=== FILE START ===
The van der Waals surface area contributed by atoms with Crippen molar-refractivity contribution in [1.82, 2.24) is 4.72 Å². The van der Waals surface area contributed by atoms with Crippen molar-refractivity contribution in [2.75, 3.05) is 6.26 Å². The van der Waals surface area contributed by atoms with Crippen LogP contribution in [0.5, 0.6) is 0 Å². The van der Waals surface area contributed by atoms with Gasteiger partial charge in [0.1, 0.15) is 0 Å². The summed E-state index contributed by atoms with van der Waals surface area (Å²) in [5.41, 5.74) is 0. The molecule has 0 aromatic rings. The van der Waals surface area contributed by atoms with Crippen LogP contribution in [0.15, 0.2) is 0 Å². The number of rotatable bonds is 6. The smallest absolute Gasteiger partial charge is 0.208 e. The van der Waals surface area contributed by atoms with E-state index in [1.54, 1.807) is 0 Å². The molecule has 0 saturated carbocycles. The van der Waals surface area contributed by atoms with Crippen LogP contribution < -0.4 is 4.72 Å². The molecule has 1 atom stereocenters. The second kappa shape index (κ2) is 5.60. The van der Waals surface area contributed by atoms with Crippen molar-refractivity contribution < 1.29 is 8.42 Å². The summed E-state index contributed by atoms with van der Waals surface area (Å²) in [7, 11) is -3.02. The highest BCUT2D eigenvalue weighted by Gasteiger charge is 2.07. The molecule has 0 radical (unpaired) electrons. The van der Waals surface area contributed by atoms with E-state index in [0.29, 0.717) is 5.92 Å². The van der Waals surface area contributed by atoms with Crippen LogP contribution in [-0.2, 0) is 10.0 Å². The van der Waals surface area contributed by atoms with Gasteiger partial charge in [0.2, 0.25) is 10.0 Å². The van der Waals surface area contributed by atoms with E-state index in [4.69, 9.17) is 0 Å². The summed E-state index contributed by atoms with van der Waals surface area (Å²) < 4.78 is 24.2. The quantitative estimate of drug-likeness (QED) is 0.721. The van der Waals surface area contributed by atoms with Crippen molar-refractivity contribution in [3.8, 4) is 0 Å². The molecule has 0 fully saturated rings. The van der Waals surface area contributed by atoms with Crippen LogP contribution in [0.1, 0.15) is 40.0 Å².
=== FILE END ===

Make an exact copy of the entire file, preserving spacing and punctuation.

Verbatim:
The van der Waals surface area contributed by atoms with Crippen molar-refractivity contribution in [1.82, 2.24) is 4.72 Å². The van der Waals surface area contributed by atoms with Crippen molar-refractivity contribution in [2.75, 3.05) is 6.26 Å². The van der Waals surface area contributed by atoms with Crippen LogP contribution in [0.5, 0.6) is 0 Å². The van der Waals surface area contributed by atoms with Gasteiger partial charge in [0.1, 0.15) is 0 Å². The summed E-state index contributed by atoms with van der Waals surface area (Å²) in [5.41, 5.74) is 0. The molecule has 0 aromatic rings. The van der Waals surface area contributed by atoms with Crippen LogP contribution in [0.15, 0.2) is 0 Å². The number of rotatable bonds is 6. The smallest absolute Gasteiger partial charge is 0.208 e. The van der Waals surface area contributed by atoms with E-state index in [1.54, 1.807) is 0 Å². The molecule has 0 saturated carbocycles. The van der Waals surface area contributed by atoms with Crippen LogP contribution < -0.4 is 4.72 Å². The molecule has 1 atom stereocenters. The second kappa shape index (κ2) is 5.60. The van der Waals surface area contributed by atoms with Crippen molar-refractivity contribution < 1.29 is 8.42 Å². The summed E-state index contributed by atoms with van der Waals surface area (Å²) in [7, 11) is -3.02. The highest BCUT2D eigenvalue weighted by Gasteiger charge is 2.07. The molecule has 0 radical (unpaired) electrons. The van der Waals surface area contributed by atoms with E-state index in [0.29, 0.717) is 5.92 Å². The van der Waals surface area contributed by atoms with Crippen LogP contribution in [-0.2, 0) is 10.0 Å². The van der Waals surface area contributed by atoms with Gasteiger partial charge in [0.2, 0.25) is 10.0 Å². The van der Waals surface area contributed by atoms with E-state index in [4.69, 9.17) is 0 Å². The summed E-state index contributed by atoms with van der Waals surface area (Å²) < 4.78 is 24.2. The quantitative estimate of drug-likeness (QED) is 0.721. The van der Waals surface area contributed by atoms with Crippen molar-refractivity contribution in [3.8, 4) is 0 Å². The molecule has 0 fully saturated rings. The van der Waals surface area contributed by atoms with Crippen LogP contribution in [0.1, 0.15) is 40.0 Å².